New in Apple’s supply chain: Grievances, bonuses and shuttle buses

From Bloomberg’s “Apple Claims Progress in Supply Chain, No Child Labor Cases” posted Monday:

Apple has trained 21.5 million supplier employees on their rights since 2008 and over the past year it started developing a mobile platform to deliver such training directly to workers’ phones. The training will be delivered in their native language. Apple also convinced suppliers to implement 3,173 actions to address feedback it gathered by surveying their employees — that included adding shuttle buses, reducing work grievance response times and increasing bonuses.

In one case, Apple claimed it pressed a supplier into reimbursing workers for recruitment fees they had paid to labor agencies, a practice prohibited by Apple standards. The contractor agreed to repay nearly $3.4 million to 10,570 workers and implement systems for stopping such behavior in the future.

My take: No child labor, but no child care either, not in its supply chain report, nor at its Cupertino headquarters.

See Apple 3.0’s Daycare Archives.

5 Comments

  1. Steven Noyes said:
    “My take: No child labor, but no child care either, not in its supply chain report, nor at its Cupertino headquarters.”

    That’s mostly a good thing PED.

    0
    May 31, 2021
  2. Jerry Doyle said:
    The ramifications from a legal & cost perspective of companies providing child care centers for their workers entail exorbitant deliberation. While there may be benefits to employees having children on-site at work vs. the FMLA resulting in employees missing work, there still are problems of opening Employers up to litigation. The company becomes responsible for children on-site in a day-care center. Such an event could result in the company losing one of their workers, which negates the reason why the benefit started. There also needs to be that appropriate separation during work hours between parent & child so workers are not distracted, especially when attempting to meet pressing deadlines. There are licensing logistics, hiring of personnel, time & energy to meet requirements that may outweigh potential benefits. Employers working with employees to effect flexible work arrangements for better juggling responsibilities of work & family is the appropriate path for resolving most child care issues.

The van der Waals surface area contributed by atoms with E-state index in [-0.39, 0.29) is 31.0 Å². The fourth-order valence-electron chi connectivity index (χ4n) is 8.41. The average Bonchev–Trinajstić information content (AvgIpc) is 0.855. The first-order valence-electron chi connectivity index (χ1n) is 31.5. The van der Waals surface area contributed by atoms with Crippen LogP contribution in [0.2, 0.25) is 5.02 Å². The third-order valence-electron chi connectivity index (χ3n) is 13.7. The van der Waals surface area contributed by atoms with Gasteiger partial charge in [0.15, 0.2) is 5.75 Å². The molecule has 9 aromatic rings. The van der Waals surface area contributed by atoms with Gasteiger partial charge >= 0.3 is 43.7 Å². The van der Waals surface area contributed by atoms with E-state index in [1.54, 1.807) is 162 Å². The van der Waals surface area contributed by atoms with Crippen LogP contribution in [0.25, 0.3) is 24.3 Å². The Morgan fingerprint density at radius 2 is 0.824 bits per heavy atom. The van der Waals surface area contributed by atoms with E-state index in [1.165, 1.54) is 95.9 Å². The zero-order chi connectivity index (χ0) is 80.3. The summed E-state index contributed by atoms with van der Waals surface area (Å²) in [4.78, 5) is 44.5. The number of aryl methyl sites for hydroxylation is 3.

2
    May 31, 2021
  3. Fred Stein said:
    Apple’s family paid leave time, 18 weeks, (plus other benefits) is normative in high tech; And way ahead of most US employers, As of 2017, the Department of Labor, reports only 12% of private sector employees have some kind of paid family leave.

    To make Apple’s case: It would not be fair to offer on-site daycare for HQ employees and not for all the rest. It’s not practical to offer on-site care everywhere.

    On the other hand…

    0
    May 31, 2021
  4. Fred Stein said:
    On the other hand, there is a strong case for Apple to provide more benefits for parents adding a new child into their families – diversity. Parenting changes the way one thinks and those voices help make Apple better..

    Net: Apple’s new parent policies are good, and could be better.

    3
    May 31, 2021

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